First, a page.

Remembering Gloria-A A +A
Saturday, January 18, 2014
ON THIS same festive Sunday two years ago, I learned that I was going to lose my sister. She had been in and out of the hospital because of a heart condition but on her last visit she was told that she was fighting a deadlier ailment. She had Stage 4 liver cancer.
Gloria was three years younger than I and I found it hard to accept that she would go so soon. I avoided visiting her at the hospital because I couldn’t bear to watch her suffer but that Sunday morning, the wife called from Manila to ask me to see my sister because she could go anytime.
She was in drug-induced sleep when I got inside her room. But when I held her hand and gently rubbed her forehead, she opened her eyes and seeing me, murmured, “Tana.” I did not have the heart to ask her where she wanted us to go.
I lingered a while and watched her drift in and out of sleep. She was breathing laboriously. How much longer, I asked my brother-in-law, Larry.
Anytime, according to the doctors, he replied sadly. I kissed her forehead and left.
I had walked the entire stretch from Tormis St. in Sambag 1 to Cebu Doctors’ Hospital because the roads were impassable because of the Sinulog crowd. It had rained earlier and it was still drizzling when I stepped out of the hospital to retrace my way back home.
Along the way, I saw families eating together on the sidewalks and remembered the time our mother brought us to Cebu for the Pista Senyor. I tasted salt in my mouth, the rains had mixed freely with my tears. Pit Senyor! A friend greeted me near the KFC as I trudged along Osmeña Blvd. Pit Senyor! I replied, trying mightily to mask my grief.
Early the following morning, I received the call I had dreaded. Gloria was gone. I hurriedly dressed up to go to the hospital. I didn’t walk anymore, the roads were clear. And clean. Garbage collectors and street cleaners had done a good job of wiping out all traces of the revelry the day before.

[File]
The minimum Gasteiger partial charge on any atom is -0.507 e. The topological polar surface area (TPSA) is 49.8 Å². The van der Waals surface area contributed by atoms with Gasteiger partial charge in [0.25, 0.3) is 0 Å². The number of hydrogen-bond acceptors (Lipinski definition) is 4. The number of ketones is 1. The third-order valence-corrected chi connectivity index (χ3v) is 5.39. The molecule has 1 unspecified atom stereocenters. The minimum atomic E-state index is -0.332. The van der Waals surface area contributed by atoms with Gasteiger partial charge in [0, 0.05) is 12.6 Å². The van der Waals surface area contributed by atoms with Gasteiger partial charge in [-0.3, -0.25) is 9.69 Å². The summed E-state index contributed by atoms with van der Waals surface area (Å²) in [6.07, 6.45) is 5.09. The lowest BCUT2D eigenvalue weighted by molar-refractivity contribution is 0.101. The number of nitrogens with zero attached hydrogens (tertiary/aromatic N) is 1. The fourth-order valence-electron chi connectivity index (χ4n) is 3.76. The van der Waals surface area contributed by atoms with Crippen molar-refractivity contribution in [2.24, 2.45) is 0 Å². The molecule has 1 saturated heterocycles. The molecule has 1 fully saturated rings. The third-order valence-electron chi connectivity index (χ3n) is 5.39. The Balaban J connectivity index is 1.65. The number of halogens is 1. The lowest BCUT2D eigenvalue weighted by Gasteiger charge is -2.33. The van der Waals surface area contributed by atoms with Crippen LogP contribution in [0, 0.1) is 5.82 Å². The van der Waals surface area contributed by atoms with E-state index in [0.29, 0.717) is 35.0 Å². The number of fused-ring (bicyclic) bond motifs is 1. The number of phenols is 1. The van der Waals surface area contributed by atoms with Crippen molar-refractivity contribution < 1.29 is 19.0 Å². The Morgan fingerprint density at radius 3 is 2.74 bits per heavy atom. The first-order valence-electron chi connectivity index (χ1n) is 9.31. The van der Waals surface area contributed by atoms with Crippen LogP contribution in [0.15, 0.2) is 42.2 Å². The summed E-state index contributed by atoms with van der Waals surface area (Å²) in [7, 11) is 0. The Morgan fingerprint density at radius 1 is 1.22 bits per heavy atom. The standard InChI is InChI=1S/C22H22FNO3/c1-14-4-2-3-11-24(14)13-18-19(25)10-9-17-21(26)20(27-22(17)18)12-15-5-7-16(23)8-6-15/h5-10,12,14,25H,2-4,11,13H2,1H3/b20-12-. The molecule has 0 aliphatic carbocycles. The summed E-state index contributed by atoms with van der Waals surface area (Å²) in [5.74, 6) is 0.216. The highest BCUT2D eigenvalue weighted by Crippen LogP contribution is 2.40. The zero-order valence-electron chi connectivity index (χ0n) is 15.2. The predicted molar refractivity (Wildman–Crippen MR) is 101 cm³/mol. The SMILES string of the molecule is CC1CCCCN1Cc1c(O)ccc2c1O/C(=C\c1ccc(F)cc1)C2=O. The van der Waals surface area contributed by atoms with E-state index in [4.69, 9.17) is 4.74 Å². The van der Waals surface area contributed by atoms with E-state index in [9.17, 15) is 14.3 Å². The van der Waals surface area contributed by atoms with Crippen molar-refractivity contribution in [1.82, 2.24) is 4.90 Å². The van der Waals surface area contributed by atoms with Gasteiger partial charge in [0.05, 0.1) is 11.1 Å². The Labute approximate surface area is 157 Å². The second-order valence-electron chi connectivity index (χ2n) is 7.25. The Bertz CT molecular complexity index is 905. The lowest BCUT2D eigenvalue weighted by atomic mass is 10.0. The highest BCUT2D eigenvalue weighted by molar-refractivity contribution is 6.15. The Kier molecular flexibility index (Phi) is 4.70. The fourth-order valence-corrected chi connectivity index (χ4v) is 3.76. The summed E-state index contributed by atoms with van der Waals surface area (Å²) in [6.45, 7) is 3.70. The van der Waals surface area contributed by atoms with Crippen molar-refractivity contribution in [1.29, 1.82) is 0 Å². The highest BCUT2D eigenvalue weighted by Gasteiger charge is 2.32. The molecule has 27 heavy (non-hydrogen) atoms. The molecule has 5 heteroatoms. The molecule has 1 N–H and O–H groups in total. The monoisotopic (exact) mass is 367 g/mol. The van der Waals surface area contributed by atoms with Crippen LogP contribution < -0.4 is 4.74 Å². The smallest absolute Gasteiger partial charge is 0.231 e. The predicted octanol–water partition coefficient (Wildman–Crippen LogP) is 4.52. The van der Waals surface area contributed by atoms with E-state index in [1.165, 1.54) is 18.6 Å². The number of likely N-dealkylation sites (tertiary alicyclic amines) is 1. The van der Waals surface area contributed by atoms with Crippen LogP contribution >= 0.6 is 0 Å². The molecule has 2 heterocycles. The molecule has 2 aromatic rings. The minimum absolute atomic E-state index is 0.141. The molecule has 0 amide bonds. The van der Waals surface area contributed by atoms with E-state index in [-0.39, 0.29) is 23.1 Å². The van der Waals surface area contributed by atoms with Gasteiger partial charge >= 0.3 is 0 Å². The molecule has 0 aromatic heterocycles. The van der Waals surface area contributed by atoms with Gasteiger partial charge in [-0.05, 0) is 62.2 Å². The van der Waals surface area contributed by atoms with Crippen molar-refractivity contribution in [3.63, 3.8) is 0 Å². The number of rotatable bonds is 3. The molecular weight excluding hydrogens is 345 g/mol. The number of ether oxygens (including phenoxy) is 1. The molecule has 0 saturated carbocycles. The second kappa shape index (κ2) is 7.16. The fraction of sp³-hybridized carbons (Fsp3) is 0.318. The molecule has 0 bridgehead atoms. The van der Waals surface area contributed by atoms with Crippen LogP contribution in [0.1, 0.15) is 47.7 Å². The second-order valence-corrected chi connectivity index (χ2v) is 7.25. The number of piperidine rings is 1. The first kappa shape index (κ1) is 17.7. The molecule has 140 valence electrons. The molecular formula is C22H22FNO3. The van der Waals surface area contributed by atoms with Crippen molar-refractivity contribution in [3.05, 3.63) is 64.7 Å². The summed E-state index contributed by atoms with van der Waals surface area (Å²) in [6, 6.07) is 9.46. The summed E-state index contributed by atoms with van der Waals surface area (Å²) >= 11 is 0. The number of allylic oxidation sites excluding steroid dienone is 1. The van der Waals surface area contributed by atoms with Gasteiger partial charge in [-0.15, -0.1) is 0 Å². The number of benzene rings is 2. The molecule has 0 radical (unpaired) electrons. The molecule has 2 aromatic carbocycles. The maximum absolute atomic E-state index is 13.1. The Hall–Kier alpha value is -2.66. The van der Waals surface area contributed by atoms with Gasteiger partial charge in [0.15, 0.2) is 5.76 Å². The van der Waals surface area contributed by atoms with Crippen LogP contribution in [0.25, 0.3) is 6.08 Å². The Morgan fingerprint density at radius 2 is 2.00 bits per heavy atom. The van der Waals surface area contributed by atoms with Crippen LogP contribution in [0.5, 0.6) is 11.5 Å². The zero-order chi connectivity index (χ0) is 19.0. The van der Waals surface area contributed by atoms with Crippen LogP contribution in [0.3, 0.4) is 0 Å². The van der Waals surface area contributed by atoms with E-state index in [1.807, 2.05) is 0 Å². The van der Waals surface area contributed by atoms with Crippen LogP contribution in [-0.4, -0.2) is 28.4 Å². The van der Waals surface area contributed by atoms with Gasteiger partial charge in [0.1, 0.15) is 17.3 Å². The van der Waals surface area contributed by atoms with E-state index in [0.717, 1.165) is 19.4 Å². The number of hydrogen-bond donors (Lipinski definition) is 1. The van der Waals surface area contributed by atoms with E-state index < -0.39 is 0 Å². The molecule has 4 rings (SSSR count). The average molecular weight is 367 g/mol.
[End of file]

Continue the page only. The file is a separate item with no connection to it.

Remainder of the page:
Empty of people and the buntings, Osmeña Blvd. looked desolate. But it was nothing compared to the desolation in my heart.
Rains have become a fixture in recent Sinulog grand parades. This year, it looks like the winds are going to join in the fun.
I woke up yesterday morning to the sound of the winds. It calmed down a bit a few hours later but shortly after midday, the winds were back.
There isn’t any typhoon yet, only a low-pressure area, Pagasa assured us early in the week. That assurance has lost currency, if you listen to the winds and watch the plants sway violently.
But there’s no stopping the celebration from taking place, I hope.
Sinulog Foundation executive director Ricky Ballesteros has earlier announced that unless the weather becomes a threat to the well-being and safety of the participants, the grand parade will continue.
Ricky didn’t say it but he knows that neither wind nor rain can keep away the people from watching and/or joining the street dancing.
No, not even the ban on drinking can do that. The police said they will arrest those who violate the liquor ban and detain them in Kaoshiung buses, which they have converted into temporary holding centers. I’m afraid they will run out of buses if they make good their threat.
Let them be, sirs. For as long as they don’t cause trouble, people should be allowed to booze. That has become part of the Sinulog tradition.
Published in the Sun.Star Cebu newspaper on January 19, 2014.